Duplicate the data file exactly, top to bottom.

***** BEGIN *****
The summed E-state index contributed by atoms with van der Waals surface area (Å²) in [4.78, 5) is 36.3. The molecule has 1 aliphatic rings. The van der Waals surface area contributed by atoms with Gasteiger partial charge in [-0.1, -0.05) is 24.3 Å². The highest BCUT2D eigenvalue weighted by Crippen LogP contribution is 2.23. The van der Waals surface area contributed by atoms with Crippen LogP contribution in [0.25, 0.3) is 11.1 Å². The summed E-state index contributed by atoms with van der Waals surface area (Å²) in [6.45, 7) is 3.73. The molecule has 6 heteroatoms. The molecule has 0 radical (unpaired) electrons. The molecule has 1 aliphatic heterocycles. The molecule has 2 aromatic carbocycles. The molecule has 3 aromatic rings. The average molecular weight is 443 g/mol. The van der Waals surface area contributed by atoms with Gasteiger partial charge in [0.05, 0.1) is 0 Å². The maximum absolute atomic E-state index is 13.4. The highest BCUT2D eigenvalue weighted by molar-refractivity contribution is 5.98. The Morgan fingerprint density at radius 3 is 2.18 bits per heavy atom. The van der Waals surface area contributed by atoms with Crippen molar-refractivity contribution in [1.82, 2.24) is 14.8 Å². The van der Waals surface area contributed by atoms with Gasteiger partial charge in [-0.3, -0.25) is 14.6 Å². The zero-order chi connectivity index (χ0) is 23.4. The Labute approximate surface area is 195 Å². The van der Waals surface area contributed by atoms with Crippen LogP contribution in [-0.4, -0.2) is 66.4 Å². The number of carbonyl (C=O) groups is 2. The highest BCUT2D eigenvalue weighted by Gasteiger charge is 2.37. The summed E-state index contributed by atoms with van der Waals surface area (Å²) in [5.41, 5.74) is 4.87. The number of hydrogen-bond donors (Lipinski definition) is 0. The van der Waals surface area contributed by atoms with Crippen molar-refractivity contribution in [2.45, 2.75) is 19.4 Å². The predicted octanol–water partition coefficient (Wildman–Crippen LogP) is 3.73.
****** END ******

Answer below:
The summed E-state index contributed by atoms with van der Waals surface area (Å²) in [4.78, 5) is 36.3. The molecule has 1 aliphatic rings. The van der Waals surface area contributed by atoms with Gasteiger partial charge in [-0.1, -0.05) is 24.3 Å². The highest BCUT2D eigenvalue weighted by Crippen LogP contribution is 2.23. The van der Waals surface area contributed by atoms with Crippen LogP contribution in [0.25, 0.3) is 11.1 Å². The summed E-state index contributed by atoms with van der Waals surface area (Å²) in [6.45, 7) is 3.73. The molecule has 6 heteroatoms. The molecule has 0 radical (unpaired) electrons. The molecule has 1 aliphatic heterocycles. The molecule has 2 aromatic carbocycles. The molecule has 3 aromatic rings. The average molecular weight is 443 g/mol. The van der Waals surface area contributed by atoms with Gasteiger partial charge in [0.05, 0.1) is 0 Å². The maximum absolute atomic E-state index is 13.4. The highest BCUT2D eigenvalue weighted by molar-refractivity contribution is 5.98. The Morgan fingerprint density at radius 3 is 2.18 bits per heavy atom. The van der Waals surface area contributed by atoms with Crippen molar-refractivity contribution in [1.82, 2.24) is 14.8 Å². The van der Waals surface area contributed by atoms with Gasteiger partial charge in [-0.3, -0.25) is 14.6 Å². The zero-order chi connectivity index (χ0) is 23.4. The Labute approximate surface area is 195 Å². The van der Waals surface area contributed by atoms with Crippen LogP contribution in [-0.4, -0.2) is 66.4 Å². The number of carbonyl (C=O) groups is 2. The highest BCUT2D eigenvalue weighted by Gasteiger charge is 2.37. The summed E-state index contributed by atoms with van der Waals surface area (Å²) in [5.41, 5.74) is 4.87. The number of hydrogen-bond donors (Lipinski definition) is 0. The van der Waals surface area contributed by atoms with Crippen molar-refractivity contribution in [2.45, 2.75) is 19.4 Å². The predicted octanol–water partition coefficient (Wildman–Crippen LogP) is 3.73.